The real refs are back, and, while Steelers players say they discovered a new appreciation for them after watching their replacements try to call games, that won't stop linebacker Larry Foote from treating them any differently.
"It's an emotional game," Foote said after hearing the lockout was over. "I'm always yelling at the officials -- old, new, replacement."
Yet he welcomes the return of the professionals because he saw what happened during the preseason and the three regular-season games with the replacements.
"They are the best at what they do, no doubt about that. We can clearly see that. Without those guys, the play is a lot slower, some bad calls. They can see it, their eyes are trained for it and they're prepared and have the time for it."
Offensive left guard Willie Colon said players carping on the real officials should take a different turn after they saw the poor officiating that went on without them.
"It's one of those things where they got a lot of crap before because we always thought they were bad refs. Now to really see what bad looks like, we're appreciative of them.
"I think I'm more worried about the integrity of the [NFL] shield, honestly. There's a brand of football everyone expects to see, especially with the players, let alone with the refs. Anytime that's not displayed, it's just bad, so I'm glad they're getting back to work."
Ryan Clark, the Steelers union player representative, said having the real refs back is "good for the league" but cautioned that it won't mean the end of controversial calls.
"It's going to be really funny when they make their game-changing calls or a call that decides the game negatively or positively. The thing we can't forget, no matter what we feel about the replacement officials, the other officials aren't perfect, either. They're going to make mistakes, and we have to understand that.
"But it's exciting to have them back, get the guys who have been doing it for years out there again."
Appreciate them? Nah, Clark said.
"We still won't appreciate them. They call pass interference on me, I'm still not going to like it. They call unnecessary roughness, I'm not going to like it.
"But you are excited to see maybe, hopefully, the flow of the games get back. I think there definitely will be a rapport between the coaches and the referees, and some of the players and the referees because you've seen these guys. Some of those guys have been to Latrobe. So for us, there will be that familiarity that comes back, so it will be good for the whole league."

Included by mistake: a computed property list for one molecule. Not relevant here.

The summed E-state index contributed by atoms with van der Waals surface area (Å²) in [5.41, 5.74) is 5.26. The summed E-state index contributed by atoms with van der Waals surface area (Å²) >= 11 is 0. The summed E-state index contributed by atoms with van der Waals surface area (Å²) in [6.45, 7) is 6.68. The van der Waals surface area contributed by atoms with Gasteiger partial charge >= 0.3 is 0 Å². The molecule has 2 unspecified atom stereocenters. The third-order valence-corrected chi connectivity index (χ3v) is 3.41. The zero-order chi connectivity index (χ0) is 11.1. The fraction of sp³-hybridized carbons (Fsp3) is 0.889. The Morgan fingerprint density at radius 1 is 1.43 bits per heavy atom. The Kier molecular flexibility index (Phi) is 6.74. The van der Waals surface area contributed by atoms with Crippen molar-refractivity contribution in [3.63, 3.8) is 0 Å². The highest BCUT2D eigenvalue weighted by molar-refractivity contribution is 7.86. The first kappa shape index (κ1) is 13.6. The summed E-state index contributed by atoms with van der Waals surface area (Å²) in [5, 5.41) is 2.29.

What Clark expects to return with the veteran refs is consistency.
"I think we kind of missed that consistency. Those [replacements] tried their best to do a good job, but just not having the experience of doing it on this level -- you'd see some calls made and then you'd see the next play looks just like it and that call wasn't made. So, it's that consistency and understanding of what's being called."
Colon knew moving from right tackle to left guard would require adjustments, but he wasn't aware of how difficult one aspect of his new position would be.
"I understand a lot of our run game involves the left guard as far as pulling, clearing holes, getting into the second level," Colon said. "I haven't been on my screws as far as that. I'm learning. Pulling is a little bit tougher than I expected. I know I'm capable of it, I can do it. It's just matter of us firing on all cylinders.
"I'm never going to make excuses. I know I'm athletic and talented enough to do it. I just have to do it a lot, and the repetition is going to get me there. I have to be more detailed about what I'm doing, and it's going to work out."
Colon and the offensive line wanted to help forge a better running game than they have. The Steelers rank 30th in the NFL with just 195 yards rushing. Their 2.6-yard average per carry is nearly 2 full yards lower than their season average of 4.4 in 2011.
"Up front we take lot of pride," Colon said. "We're frustrated with our running game because we know we're a lot better than what we've been showing. We didn't run the ball last Sunday because we were killing them in the passing game. There's going to be a point for us... when the running game comes alive."
Tight end Weslye Saunders is not eligible to return until Oct. 8, one week later than the Steelers originally believed. The NFL suspended Saunders for the first four games for using a banned substance. The Steelers believed it was four weeks, which would have included the open week.
First Published September 28, 2012 4:00 AM